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Fahrenheit 451 by Bay Bradbury

 

Fahrenheit 451 by Bay Bradbury

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Fahrenheit 451 by Ray Bradbury

Ray Bradbury’s book explores a period in American history when nook burning was common. In the novel’s setting, the firefighters were sanctioned by the state to destroy any belongings found in the homes of people with outlawed books. As such, the government had absolute control of the flow of information by that, enforcing censorship tendencies for its selfish gain. However, the discovery that the same firefighters usually stole a few books to read on their own is ironical. Consequently, the glass factory mentioned in the book symbolizes the moral conscience inherent in every human being. Such a basic instinct helps a person to decipher right from wrong regardless of one’s age, gender, or race. For this reason, individuals need to rely on their conscience in every decision they make to avoid castigating others because such a pretentious attitude is unethical, unfair and helps to prevent consumption of propaganda from government agencies.

Bradbury likens the glass factory to some form of authority in presenting an honest account of events. According to experience, mirrors are an accurate reflection of a person’s identity. They never provide a false appearance and even serve as reminders of some particular aspects of an individual’s body. By making such a comparison, the author aims at creating awareness of the usefulness of preserving historical events since they act as reference points for future challenges (Bradbury, Albright & Eller, 2010). In particular, the factory would be viewed as a center for learning mistakes to avoid their repetition. Similarly, it reinforces the idea that having a sense of right and wrong manages to facilitate proper decision-making rather than committing irrational deeds based on emotional imbalance or external influence. For example, it is evident that the government would like to control the messages that are disseminated through the mass media. By authorizing the firefighters to burn specific books deemed critical of its policies, it hopes to make the citizens compliant to certain norms by that offering little resistance. Such a scenario is similar to the current state of affairs in which the administrations silence dissenting voices. They go to great lengths to regulate mass and electronic media in order to coerce the population into believing their chosen propaganda. Opposing voices are banned by that leading to the arrest or disappearance of human rights advocates. For this reason, the glass factory is a symbol of hope for an end to injustices in which various actions are weighed to ascertain their usefulness in the society. Judging by the significance given to the facility, it appears that it is vital for the community to have an ethical repertoire, which ensures that social justice is maintained.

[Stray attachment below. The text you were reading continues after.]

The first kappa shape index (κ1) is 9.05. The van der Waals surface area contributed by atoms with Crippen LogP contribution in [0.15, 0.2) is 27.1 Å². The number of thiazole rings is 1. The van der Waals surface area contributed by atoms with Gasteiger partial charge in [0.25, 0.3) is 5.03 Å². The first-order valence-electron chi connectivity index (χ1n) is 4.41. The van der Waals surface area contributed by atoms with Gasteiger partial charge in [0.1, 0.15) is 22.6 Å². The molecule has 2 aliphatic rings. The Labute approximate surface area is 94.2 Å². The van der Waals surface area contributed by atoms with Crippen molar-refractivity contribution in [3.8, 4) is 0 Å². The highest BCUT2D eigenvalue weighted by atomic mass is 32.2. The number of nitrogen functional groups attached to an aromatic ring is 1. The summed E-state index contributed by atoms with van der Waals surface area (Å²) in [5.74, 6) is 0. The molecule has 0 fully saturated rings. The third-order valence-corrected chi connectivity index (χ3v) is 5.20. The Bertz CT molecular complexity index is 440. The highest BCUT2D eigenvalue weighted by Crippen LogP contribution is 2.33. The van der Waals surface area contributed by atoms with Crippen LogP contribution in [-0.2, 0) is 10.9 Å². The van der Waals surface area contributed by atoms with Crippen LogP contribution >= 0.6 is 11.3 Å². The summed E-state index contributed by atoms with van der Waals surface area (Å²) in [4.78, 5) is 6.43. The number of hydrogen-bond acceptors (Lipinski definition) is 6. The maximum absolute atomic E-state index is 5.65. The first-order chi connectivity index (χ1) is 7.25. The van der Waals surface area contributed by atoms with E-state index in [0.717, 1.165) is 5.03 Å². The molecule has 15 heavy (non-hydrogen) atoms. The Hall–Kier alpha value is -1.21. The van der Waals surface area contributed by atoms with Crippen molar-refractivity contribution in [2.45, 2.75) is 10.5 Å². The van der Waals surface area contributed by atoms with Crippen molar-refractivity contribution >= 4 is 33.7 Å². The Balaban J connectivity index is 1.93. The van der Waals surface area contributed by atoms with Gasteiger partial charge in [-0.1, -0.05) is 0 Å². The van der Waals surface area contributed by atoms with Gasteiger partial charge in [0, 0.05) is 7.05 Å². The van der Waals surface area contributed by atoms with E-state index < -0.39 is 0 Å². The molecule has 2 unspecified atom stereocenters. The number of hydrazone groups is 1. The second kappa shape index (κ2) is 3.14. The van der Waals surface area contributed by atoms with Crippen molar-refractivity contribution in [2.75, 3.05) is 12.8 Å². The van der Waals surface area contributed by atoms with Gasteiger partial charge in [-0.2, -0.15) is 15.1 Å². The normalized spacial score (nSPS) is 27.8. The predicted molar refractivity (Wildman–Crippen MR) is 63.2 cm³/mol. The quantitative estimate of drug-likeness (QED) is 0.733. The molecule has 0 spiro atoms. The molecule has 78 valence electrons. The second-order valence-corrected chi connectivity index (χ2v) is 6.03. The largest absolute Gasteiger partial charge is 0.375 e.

Likewise, its construction is an acknowledgment of the different evils that occur within the society and the need for them to be identified for correction. By suggesting that the citizens of the city would be obligated to look at the mirrors, the author is providing a challenge to them to confront their past as a way of preparing for the future. Accordingly, the conscience facilitates such kind of interactions whereby an individual assesses his/her actions with the aim of correcting the mistakes made for the sake of a better life (Bloom, 2008). Additionally, it is an opportunity for him/her to realize that humankind faces the same destiny hence the need to treat each other equally without prejudice. For instance, it is unfair that people with banned books were rendered homeless by firefighters who themselves stole or owned theirs. Such form of discrimination helps to develop tensions among people, which could escalate to ethnic, gender, economic or racial divisions. As such, the mirrors would put this behavior into perspective and help to enforce adjustments.

Moreover, the glass factory is a testament to the need to eradicate illiteracy. As the inhabitants of the fictional city watched their images on the screens, they would be able to notice certain flaws that they may have overlooked. By so doing, they would be conscious of their existence thereby devising ways of overcoming their inadequacies. Therefore, having an ethical mindset would help in the transformation of the society into an informed entity to prevent its vulnerability to consuming information without conducting proper vetting. In most instances, people are manipulated into believing the official version of events as told by government officials. Nevertheless, such communication is laden with inconsistencies that cannot be easily inferred to the ordinary citizen. It is incumbent upon the recipients to develop an analytical mind that would interrogate the findings being presented in order to separate the truth from the lies (Reid, 2000). In that way, they can demand accountability and transparency. Therefore, the glass factory’s symbolism of conscience is vital in enhancing the society’s responsibility of being vigilant to government activities to prevent dictatorial tendencies and a trampling of civil liberties.